I don't remember Avalanche using Deferred Shading in it's titles. Which titles do use it?

 

Handling transparency... nice way of saying "solved". Switching to forward is not a "solution", neither is using lighting accumulative aproaches. It's a workaround. Anti aliasing is doable, but at a gigantic cost. I'm talking about MSAA and CSAA (SSAA is always expensive). Not about "FXAA" & Co. which is a cheap trick.

As for multiple BRDFs, it's not straightforward in deferred. It needs an extra cost in the MRT to store material ID, and you either use branching in your code and pray for high branch coherency (low frequency image) to get the best BRDFs (Cook Torrance, Oren Nayar, Phong, Blinn Phong, Strauss, etc) at decent speed, or resort to texture array approaches (which produce very interesting/creative results that I love, but aren't optimal for those seeking photorealism).

 

So, no, I wouldn't call the old deferred problems as "solved".

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the reason a lot of games went deferred is that it's not possible on current consoles to go forward. dynamic branching etc. would just kill you, and you don't really have benefits of it as most games are not rendering insane AA resolutions. that might change on future gen, they'll probably be very alike to PCs and there you don't worry about branching, but you want to support high AA resolutions without paying the cost of shading every sub sample.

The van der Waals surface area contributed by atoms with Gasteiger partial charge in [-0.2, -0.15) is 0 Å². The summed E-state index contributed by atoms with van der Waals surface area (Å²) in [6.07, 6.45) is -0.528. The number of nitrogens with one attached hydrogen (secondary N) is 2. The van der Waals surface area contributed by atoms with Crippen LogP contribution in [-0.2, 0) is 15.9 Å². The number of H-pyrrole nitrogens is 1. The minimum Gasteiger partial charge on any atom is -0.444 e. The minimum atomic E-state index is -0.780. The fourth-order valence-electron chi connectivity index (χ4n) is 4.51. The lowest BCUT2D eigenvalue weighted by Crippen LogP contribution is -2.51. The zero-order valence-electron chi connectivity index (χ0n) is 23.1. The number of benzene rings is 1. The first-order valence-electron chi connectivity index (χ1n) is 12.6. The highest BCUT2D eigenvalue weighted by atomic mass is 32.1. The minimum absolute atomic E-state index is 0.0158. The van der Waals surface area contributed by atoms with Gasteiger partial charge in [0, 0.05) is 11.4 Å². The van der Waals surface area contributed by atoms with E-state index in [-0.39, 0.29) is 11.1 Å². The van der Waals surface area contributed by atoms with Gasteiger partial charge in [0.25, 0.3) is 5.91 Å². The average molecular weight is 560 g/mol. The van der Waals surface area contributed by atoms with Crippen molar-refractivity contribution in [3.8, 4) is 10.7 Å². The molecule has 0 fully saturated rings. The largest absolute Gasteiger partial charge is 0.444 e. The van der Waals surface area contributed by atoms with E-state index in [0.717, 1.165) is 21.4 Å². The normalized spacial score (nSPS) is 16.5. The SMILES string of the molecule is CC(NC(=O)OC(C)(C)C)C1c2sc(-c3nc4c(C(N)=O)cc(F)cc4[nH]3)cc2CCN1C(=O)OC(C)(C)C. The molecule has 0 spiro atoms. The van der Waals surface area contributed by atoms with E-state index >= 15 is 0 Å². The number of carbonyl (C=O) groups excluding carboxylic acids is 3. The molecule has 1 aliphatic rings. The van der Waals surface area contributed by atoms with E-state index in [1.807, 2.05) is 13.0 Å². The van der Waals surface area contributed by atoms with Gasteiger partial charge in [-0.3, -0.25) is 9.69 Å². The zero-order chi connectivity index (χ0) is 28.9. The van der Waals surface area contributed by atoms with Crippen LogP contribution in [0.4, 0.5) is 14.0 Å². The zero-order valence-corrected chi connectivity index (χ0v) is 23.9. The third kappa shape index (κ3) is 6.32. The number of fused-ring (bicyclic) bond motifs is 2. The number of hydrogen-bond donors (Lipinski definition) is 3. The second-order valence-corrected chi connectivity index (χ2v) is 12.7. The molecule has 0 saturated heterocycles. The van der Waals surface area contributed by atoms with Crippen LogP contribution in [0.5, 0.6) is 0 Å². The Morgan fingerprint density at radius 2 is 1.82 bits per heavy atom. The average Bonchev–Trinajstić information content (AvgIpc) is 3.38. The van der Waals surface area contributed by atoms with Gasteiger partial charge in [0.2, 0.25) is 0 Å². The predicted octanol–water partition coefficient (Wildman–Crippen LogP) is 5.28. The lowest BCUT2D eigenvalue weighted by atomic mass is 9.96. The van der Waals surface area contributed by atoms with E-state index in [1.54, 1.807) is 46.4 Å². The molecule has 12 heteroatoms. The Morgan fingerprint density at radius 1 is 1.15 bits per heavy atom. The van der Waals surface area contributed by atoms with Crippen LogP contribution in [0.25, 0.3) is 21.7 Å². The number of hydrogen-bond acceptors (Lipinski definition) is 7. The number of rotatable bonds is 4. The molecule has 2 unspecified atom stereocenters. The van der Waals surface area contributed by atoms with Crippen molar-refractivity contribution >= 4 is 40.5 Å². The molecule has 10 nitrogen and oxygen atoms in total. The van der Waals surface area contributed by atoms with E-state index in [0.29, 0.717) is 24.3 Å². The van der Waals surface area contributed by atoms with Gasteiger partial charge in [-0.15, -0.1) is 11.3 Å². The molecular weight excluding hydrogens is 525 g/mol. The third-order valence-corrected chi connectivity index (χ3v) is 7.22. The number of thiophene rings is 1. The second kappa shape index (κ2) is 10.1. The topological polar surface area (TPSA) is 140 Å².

so the question whether you go deferred or forward is also very much dependent on what your hardware has to offer (beside the question of what you're trying to achive).

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the reason a lot of games went deferred is that it's not possible on current consoles to go forward.

Many current-gen console games are forward, and forward has stuck around because it's very hard to go deferred on current-gen consoles... The amount of bandwidth required kills you. Even 16-bit HDR (64bpp) is a huge burden on these consoles.

the more advanced games are, the more likely they become deferred, the reason is that it's not possible to get the amount of light-surface interactions with forward rendering in a fast way. as you said, it would seem deferred is more demanding, yet it's the only way to go if you want flexibility.

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A little off topic but still on topic, does anyone have any links to good tutorials on deferred vs forward rendering? I've read a fair bit about the detail on deferred but would rather get a good grounding on it before look into it further - couldn't find any decent sites with 'why deferred' other than 'you can have more lights'.

Apologies for borrowing this thread quickly...
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Not really; deferred might have solved some problems with regards to lights but it brought with it a whole host of others with regards to memory bandwidth, AA issues, problems integrating different BRDFs, transparency and other issues which required various hoops to be jumped through.

exactly, one would think, having no MSAA (for shading), no solution for alphablend, problems with getting different BRDFs running, high memory storage and bandwidth cost, why on earth would anyone do that.

simply because the current gen console hardware does not offer another solution to create worlds that player, designer and artist expect, where you have tons of dynamic lights, where even particles light the close-by geometry.